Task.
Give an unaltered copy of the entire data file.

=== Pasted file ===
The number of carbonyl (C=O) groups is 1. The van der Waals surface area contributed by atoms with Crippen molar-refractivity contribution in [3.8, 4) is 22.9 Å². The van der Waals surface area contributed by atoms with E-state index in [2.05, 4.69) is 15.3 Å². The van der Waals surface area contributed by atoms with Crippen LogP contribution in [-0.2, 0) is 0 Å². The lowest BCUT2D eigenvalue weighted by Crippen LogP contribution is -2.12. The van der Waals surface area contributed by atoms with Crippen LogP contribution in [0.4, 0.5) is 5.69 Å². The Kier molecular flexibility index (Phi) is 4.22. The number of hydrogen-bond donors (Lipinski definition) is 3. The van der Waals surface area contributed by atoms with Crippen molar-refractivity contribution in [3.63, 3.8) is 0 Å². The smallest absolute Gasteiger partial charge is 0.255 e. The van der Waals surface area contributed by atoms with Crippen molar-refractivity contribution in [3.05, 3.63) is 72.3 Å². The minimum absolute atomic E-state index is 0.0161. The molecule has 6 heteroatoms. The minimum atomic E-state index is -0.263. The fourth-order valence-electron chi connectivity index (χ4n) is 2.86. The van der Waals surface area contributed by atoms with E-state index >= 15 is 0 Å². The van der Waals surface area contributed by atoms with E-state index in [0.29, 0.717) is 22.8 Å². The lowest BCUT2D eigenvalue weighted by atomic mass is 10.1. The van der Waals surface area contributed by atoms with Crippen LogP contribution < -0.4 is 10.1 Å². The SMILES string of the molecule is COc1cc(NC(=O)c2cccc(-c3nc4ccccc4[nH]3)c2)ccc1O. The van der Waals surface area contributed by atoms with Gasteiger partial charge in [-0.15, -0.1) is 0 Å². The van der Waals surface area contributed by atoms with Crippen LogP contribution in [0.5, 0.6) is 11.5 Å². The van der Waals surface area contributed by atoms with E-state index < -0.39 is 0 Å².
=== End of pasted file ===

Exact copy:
The number of carbonyl (C=O) groups is 1. The van der Waals surface area contributed by atoms with Crippen molar-refractivity contribution in [3.8, 4) is 22.9 Å². The van der Waals surface area contributed by atoms with E-state index in [2.05, 4.69) is 15.3 Å². The van der Waals surface area contributed by atoms with Crippen LogP contribution in [-0.2, 0) is 0 Å². The lowest BCUT2D eigenvalue weighted by Crippen LogP contribution is -2.12. The van der Waals surface area contributed by atoms with Crippen LogP contribution in [0.4, 0.5) is 5.69 Å². The Kier molecular flexibility index (Phi) is 4.22. The number of hydrogen-bond donors (Lipinski definition) is 3. The van der Waals surface area contributed by atoms with Crippen molar-refractivity contribution in [3.63, 3.8) is 0 Å². The smallest absolute Gasteiger partial charge is 0.255 e. The van der Waals surface area contributed by atoms with Crippen molar-refractivity contribution in [3.05, 3.63) is 72.3 Å². The minimum absolute atomic E-state index is 0.0161. The molecule has 6 heteroatoms. The minimum atomic E-state index is -0.263. The fourth-order valence-electron chi connectivity index (χ4n) is 2.86. The van der Waals surface area contributed by atoms with E-state index >= 15 is 0 Å². The van der Waals surface area contributed by atoms with E-state index in [0.29, 0.717) is 22.8 Å². The lowest BCUT2D eigenvalue weighted by atomic mass is 10.1. The van der Waals surface area contributed by atoms with Crippen LogP contribution < -0.4 is 10.1 Å². The SMILES string of the molecule is COc1cc(NC(=O)c2cccc(-c3nc4ccccc4[nH]3)c2)ccc1O. The van der Waals surface area contributed by atoms with Gasteiger partial charge in [-0.15, -0.1) is 0 Å². The van der Waals surface area contributed by atoms with Crippen LogP contribution in [0.5, 0.6) is 11.5 Å². The van der Waals surface area contributed by atoms with E-state index < -0.39 is 0 Å².